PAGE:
Millennials. Can’t live with them. Can’t live without them. But some business leaders would like to think that they could. Or at least that’s what some business leaders think. Words like lazy, entitled, impatient, spoiled and naive are tossed in the general direction of the Millennials coming into the workforce.
But thinking that way is so 2010. The Millennial generation is the future of business! Literally.
Today, there are approximately 80 million Millennials in the US, and by the year 2020, they’ll comprise roughly 50% of the workforce. So it’s imperative that we, as business leaders, rethink our “World of Work”, because the Millennial generation’s expectations are definitely different.
This week, at Ultimate Software’s Connections Conference in Las Vegas, Lisa Sterling – Senior Director of People Engagement at Ultimate Software, provided some practical tips and insights for embracing Millennials in the workplace, including:
Understand what motivates the Millennial generation
Salaries and benefits are still important, but when it comes to Millennials, they’re very focused on work and workplaces with a compelling purpose. Does your company support the environment, provide opportunities to volunteer in the community or support philanthropic initiatives? Can employees see a connection to the Company’s results with their own efforts? If so, your organization may be more attractive to Millennials in terms of both recruiting and retention than your industry counterparts.
Rethink the “HOW” of communicating
Millennials are hyper-connected. They prefer texting or instant messaging to talking on the phone. They’ve grown up in a world where answers are available in seconds just by texting or tweeting someone, or asking Google or Wikipedia. They thrive in a world of instant feedback and information – and on their own terms. Leading organizations are figuring out ways to embrace this need for constant communication through the use of online social collaboration tools like Yammer, Chatter, Jive, in-house systems, etc. Harnessing the opportunity to share ideas and connect with others throughout the company can produce extremely positive and creative results.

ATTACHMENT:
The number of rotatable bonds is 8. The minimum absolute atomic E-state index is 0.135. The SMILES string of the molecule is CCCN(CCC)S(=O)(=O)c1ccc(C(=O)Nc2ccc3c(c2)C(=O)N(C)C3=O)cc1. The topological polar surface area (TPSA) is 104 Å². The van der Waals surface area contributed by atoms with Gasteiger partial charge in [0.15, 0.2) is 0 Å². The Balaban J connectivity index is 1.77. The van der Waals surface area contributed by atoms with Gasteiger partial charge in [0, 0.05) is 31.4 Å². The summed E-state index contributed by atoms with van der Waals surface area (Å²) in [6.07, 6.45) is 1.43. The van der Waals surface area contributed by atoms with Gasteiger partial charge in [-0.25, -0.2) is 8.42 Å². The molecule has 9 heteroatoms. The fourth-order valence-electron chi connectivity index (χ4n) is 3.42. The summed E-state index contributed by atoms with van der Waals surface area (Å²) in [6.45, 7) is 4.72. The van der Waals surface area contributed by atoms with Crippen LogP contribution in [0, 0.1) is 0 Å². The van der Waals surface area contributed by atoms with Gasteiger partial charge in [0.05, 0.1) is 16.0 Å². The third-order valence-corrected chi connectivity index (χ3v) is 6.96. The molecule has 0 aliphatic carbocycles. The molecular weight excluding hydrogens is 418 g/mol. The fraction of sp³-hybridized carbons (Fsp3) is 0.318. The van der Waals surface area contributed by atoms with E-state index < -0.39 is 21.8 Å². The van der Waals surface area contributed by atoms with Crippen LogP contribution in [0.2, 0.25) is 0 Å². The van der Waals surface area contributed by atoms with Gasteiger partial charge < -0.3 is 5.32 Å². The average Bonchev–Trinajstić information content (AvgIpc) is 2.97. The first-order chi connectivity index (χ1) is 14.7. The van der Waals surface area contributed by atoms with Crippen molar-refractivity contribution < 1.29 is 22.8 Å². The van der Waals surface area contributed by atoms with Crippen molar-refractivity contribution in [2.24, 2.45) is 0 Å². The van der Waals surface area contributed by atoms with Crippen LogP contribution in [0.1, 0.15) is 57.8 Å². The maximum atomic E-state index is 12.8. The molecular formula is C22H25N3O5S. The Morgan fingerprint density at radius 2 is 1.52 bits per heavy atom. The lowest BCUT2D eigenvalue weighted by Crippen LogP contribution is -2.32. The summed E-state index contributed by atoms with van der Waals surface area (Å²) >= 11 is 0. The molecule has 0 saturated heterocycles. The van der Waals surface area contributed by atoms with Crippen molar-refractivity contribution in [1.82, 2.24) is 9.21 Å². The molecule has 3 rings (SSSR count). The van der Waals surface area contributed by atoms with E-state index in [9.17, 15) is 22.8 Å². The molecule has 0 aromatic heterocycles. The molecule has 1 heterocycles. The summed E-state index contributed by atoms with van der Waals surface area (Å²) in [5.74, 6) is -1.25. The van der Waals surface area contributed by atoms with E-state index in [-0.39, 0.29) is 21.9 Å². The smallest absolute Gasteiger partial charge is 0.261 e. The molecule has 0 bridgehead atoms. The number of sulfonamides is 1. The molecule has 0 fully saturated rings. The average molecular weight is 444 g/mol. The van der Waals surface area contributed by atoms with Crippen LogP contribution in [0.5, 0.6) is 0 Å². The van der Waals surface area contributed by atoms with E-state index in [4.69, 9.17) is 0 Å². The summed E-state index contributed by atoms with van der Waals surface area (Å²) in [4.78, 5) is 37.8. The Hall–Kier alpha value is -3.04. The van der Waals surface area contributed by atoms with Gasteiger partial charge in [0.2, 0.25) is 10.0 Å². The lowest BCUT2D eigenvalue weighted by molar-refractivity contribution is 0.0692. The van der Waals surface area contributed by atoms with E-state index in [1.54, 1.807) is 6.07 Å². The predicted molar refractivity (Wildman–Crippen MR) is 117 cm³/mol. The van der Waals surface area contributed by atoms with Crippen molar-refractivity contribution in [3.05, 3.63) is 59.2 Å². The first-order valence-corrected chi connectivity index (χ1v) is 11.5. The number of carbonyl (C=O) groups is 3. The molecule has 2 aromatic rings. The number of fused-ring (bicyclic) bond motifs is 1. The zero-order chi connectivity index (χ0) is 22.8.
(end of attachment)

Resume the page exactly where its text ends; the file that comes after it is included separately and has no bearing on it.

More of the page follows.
Rethink development programs and training
In general, Millennials view their careers differently than past generations. They’re not looking for a company to join and commit to for the rest of their working life. They’re interested in “portfolio careers” and are seeking opportunities where they can grow and develop – both personally and professionally – and have a wide variety of experiences. Sitting through a multi-day training class is uninteresting to them. They’re more interested in experiential learning opportunities and on demand or self-paced learning. Effective delivery of training and development programs of the future (and today) might include podcasts, YouTube videos or Google Hangouts. The Millennial workforce may prefer to consume this content on a Saturday afternoon while taking a hike or during their commute to work. They’re interested in career opportunities that work with their lifestyle, so why not create ways to allow them to blend their work and life as a part of growing their careers?
Provide more feedback/increase frequency
According to a recent MTV study, over half of Millennials want feedback on their work performance at least once per week. Traditional annual Performance Reviews? Not appealing. If this is where your organization is at currently, consider a small step such as moving annual Performance Reviews to semi-annual, or quarterly, and focus discussions on the employee’s “Journey” towards achieving Goals, not solely on the Goals themselves. Track what they’re working on as well as how they’re getting there and provide continuous feedback. Millennials don’t want to wait for a performance review once per year. They’d prefer to have continuous feedback from managers and peers – because they want to be able to make changes and perform better.
To embrace the Millennial generation in today’s workplace, not every company has to have unique spaces and activities for their employees. It’s more about evolving our current workplace policies and practices to meet the needs and expectations of the incoming generations.
In the future, they’ll be the generation trying to figure out how to deal with their successors. So teach them well!